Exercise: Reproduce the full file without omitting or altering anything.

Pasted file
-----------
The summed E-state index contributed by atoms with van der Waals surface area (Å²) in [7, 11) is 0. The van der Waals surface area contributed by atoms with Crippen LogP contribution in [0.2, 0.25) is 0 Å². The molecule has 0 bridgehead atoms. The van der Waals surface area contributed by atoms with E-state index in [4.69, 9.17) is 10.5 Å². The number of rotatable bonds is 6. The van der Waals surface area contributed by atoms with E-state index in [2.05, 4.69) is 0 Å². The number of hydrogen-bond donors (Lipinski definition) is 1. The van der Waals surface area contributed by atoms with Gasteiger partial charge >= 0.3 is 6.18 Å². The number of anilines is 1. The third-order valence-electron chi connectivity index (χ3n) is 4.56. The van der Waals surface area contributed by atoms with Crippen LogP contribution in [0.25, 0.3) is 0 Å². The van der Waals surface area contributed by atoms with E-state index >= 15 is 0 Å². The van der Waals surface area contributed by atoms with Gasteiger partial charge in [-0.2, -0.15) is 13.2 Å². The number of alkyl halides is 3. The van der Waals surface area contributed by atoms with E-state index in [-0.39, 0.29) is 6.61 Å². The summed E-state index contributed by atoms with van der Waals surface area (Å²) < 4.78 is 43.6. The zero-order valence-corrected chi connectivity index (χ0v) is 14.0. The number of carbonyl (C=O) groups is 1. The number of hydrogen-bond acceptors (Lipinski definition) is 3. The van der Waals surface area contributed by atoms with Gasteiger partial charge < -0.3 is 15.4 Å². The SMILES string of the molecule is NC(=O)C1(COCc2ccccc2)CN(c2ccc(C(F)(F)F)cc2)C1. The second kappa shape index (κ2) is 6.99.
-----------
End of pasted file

The summed E-state index contributed by atoms with van der Waals surface area (Å²) in [7, 11) is 0. The van der Waals surface area contributed by atoms with Crippen LogP contribution in [0.2, 0.25) is 0 Å². The molecule has 0 bridgehead atoms. The van der Waals surface area contributed by atoms with E-state index in [4.69, 9.17) is 10.5 Å². The number of rotatable bonds is 6. The van der Waals surface area contributed by atoms with E-state index in [2.05, 4.69) is 0 Å². The number of hydrogen-bond donors (Lipinski definition) is 1. The van der Waals surface area contributed by atoms with Gasteiger partial charge >= 0.3 is 6.18 Å². The number of anilines is 1. The third-order valence-electron chi connectivity index (χ3n) is 4.56. The van der Waals surface area contributed by atoms with Crippen LogP contribution in [0.25, 0.3) is 0 Å². The van der Waals surface area contributed by atoms with E-state index >= 15 is 0 Å². The van der Waals surface area contributed by atoms with Gasteiger partial charge in [-0.2, -0.15) is 13.2 Å². The number of alkyl halides is 3. The van der Waals surface area contributed by atoms with E-state index in [-0.39, 0.29) is 6.61 Å². The summed E-state index contributed by atoms with van der Waals surface area (Å²) < 4.78 is 43.6. The zero-order valence-corrected chi connectivity index (χ0v) is 14.0. The number of carbonyl (C=O) groups is 1. The number of hydrogen-bond acceptors (Lipinski definition) is 3. The van der Waals surface area contributed by atoms with Gasteiger partial charge < -0.3 is 15.4 Å². The SMILES string of the molecule is NC(=O)C1(COCc2ccccc2)CN(c2ccc(C(F)(F)F)cc2)C1. The second kappa shape index (κ2) is 6.99.